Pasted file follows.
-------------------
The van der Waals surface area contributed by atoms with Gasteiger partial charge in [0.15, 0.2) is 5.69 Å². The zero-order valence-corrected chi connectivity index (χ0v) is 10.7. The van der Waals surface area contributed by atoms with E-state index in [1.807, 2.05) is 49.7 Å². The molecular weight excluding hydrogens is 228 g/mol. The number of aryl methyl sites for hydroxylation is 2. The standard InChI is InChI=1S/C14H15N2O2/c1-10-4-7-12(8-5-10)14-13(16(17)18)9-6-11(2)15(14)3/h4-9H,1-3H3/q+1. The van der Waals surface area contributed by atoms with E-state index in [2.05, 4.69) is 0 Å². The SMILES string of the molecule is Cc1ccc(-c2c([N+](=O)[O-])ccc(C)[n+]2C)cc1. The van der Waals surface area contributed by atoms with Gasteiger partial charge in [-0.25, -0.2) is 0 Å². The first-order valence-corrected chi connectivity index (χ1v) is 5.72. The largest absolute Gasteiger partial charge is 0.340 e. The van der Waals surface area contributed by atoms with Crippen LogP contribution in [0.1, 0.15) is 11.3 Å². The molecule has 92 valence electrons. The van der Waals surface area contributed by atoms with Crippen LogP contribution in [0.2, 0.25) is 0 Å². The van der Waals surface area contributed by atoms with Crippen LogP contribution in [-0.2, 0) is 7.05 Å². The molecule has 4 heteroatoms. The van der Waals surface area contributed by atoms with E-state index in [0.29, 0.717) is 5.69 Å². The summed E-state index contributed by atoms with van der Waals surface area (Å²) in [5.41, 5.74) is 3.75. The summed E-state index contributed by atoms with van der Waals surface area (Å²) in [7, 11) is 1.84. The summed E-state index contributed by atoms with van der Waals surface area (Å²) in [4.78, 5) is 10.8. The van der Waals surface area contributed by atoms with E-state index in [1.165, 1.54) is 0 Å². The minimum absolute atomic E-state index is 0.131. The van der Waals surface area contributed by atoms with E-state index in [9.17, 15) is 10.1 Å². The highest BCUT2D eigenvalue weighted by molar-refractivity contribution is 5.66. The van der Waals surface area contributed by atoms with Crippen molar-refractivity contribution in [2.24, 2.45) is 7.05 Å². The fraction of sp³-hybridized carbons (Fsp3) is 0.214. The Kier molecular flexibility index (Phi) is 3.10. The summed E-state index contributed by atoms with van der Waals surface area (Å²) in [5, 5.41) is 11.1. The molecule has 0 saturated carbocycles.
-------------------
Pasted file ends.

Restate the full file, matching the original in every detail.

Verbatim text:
The van der Waals surface area contributed by atoms with Gasteiger partial charge in [0.15, 0.2) is 5.69 Å². The zero-order valence-corrected chi connectivity index (χ0v) is 10.7. The van der Waals surface area contributed by atoms with E-state index in [1.807, 2.05) is 49.7 Å². The molecular weight excluding hydrogens is 228 g/mol. The number of aryl methyl sites for hydroxylation is 2. The standard InChI is InChI=1S/C14H15N2O2/c1-10-4-7-12(8-5-10)14-13(16(17)18)9-6-11(2)15(14)3/h4-9H,1-3H3/q+1. The van der Waals surface area contributed by atoms with E-state index in [2.05, 4.69) is 0 Å². The SMILES string of the molecule is Cc1ccc(-c2c([N+](=O)[O-])ccc(C)[n+]2C)cc1. The van der Waals surface area contributed by atoms with Gasteiger partial charge in [-0.25, -0.2) is 0 Å². The first-order valence-corrected chi connectivity index (χ1v) is 5.72. The largest absolute Gasteiger partial charge is 0.340 e. The van der Waals surface area contributed by atoms with Crippen LogP contribution in [0.1, 0.15) is 11.3 Å². The molecule has 92 valence electrons. The van der Waals surface area contributed by atoms with Crippen LogP contribution in [0.2, 0.25) is 0 Å². The van der Waals surface area contributed by atoms with Crippen LogP contribution in [-0.2, 0) is 7.05 Å². The molecule has 4 heteroatoms. The van der Waals surface area contributed by atoms with E-state index in [0.29, 0.717) is 5.69 Å². The summed E-state index contributed by atoms with van der Waals surface area (Å²) in [5.41, 5.74) is 3.75. The summed E-state index contributed by atoms with van der Waals surface area (Å²) in [7, 11) is 1.84. The summed E-state index contributed by atoms with van der Waals surface area (Å²) in [4.78, 5) is 10.8. The van der Waals surface area contributed by atoms with E-state index in [1.165, 1.54) is 0 Å². The minimum absolute atomic E-state index is 0.131. The van der Waals surface area contributed by atoms with E-state index in [9.17, 15) is 10.1 Å². The highest BCUT2D eigenvalue weighted by molar-refractivity contribution is 5.66. The van der Waals surface area contributed by atoms with Crippen molar-refractivity contribution in [2.24, 2.45) is 7.05 Å². The fraction of sp³-hybridized carbons (Fsp3) is 0.214. The Kier molecular flexibility index (Phi) is 3.10. The summed E-state index contributed by atoms with van der Waals surface area (Å²) in [5, 5.41) is 11.1. The molecule has 0 saturated carbocycles.